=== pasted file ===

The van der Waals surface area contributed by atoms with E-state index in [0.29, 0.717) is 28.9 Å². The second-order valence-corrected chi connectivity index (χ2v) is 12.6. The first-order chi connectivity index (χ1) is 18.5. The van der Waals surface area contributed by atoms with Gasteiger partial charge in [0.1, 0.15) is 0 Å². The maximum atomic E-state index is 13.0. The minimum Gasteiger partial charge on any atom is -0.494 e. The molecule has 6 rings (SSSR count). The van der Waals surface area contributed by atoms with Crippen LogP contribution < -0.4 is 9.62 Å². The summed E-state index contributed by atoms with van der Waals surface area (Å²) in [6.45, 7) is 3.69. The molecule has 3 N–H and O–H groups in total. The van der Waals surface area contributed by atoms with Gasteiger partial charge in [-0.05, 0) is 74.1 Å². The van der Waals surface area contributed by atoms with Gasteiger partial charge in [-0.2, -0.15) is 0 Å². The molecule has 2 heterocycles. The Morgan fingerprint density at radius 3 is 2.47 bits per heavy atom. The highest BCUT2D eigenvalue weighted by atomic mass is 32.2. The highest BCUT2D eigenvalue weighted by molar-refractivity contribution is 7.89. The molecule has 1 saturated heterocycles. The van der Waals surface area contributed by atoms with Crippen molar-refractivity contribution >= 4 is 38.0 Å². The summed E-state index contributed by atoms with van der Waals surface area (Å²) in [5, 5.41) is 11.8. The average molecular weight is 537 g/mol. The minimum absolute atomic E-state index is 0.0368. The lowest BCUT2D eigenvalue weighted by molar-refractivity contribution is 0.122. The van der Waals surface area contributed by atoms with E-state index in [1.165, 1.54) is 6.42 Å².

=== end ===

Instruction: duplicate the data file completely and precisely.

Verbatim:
The van der Waals surface area contributed by atoms with E-state index in [0.29, 0.717) is 28.9 Å². The second-order valence-corrected chi connectivity index (χ2v) is 12.6. The first-order chi connectivity index (χ1) is 18.5. The van der Waals surface area contributed by atoms with Gasteiger partial charge in [0.1, 0.15) is 0 Å². The maximum atomic E-state index is 13.0. The minimum Gasteiger partial charge on any atom is -0.494 e. The molecule has 6 rings (SSSR count). The van der Waals surface area contributed by atoms with Crippen LogP contribution < -0.4 is 9.62 Å². The summed E-state index contributed by atoms with van der Waals surface area (Å²) in [6.45, 7) is 3.69. The molecule has 3 N–H and O–H groups in total. The van der Waals surface area contributed by atoms with Gasteiger partial charge in [-0.05, 0) is 74.1 Å². The van der Waals surface area contributed by atoms with Gasteiger partial charge in [-0.2, -0.15) is 0 Å². The molecule has 2 heterocycles. The Morgan fingerprint density at radius 3 is 2.47 bits per heavy atom. The highest BCUT2D eigenvalue weighted by atomic mass is 32.2. The highest BCUT2D eigenvalue weighted by molar-refractivity contribution is 7.89. The molecule has 1 saturated heterocycles. The van der Waals surface area contributed by atoms with Crippen molar-refractivity contribution >= 4 is 38.0 Å². The summed E-state index contributed by atoms with van der Waals surface area (Å²) in [5, 5.41) is 11.8. The average molecular weight is 537 g/mol. The minimum absolute atomic E-state index is 0.0368. The lowest BCUT2D eigenvalue weighted by molar-refractivity contribution is 0.122. The van der Waals surface area contributed by atoms with E-state index in [1.165, 1.54) is 6.42 Å².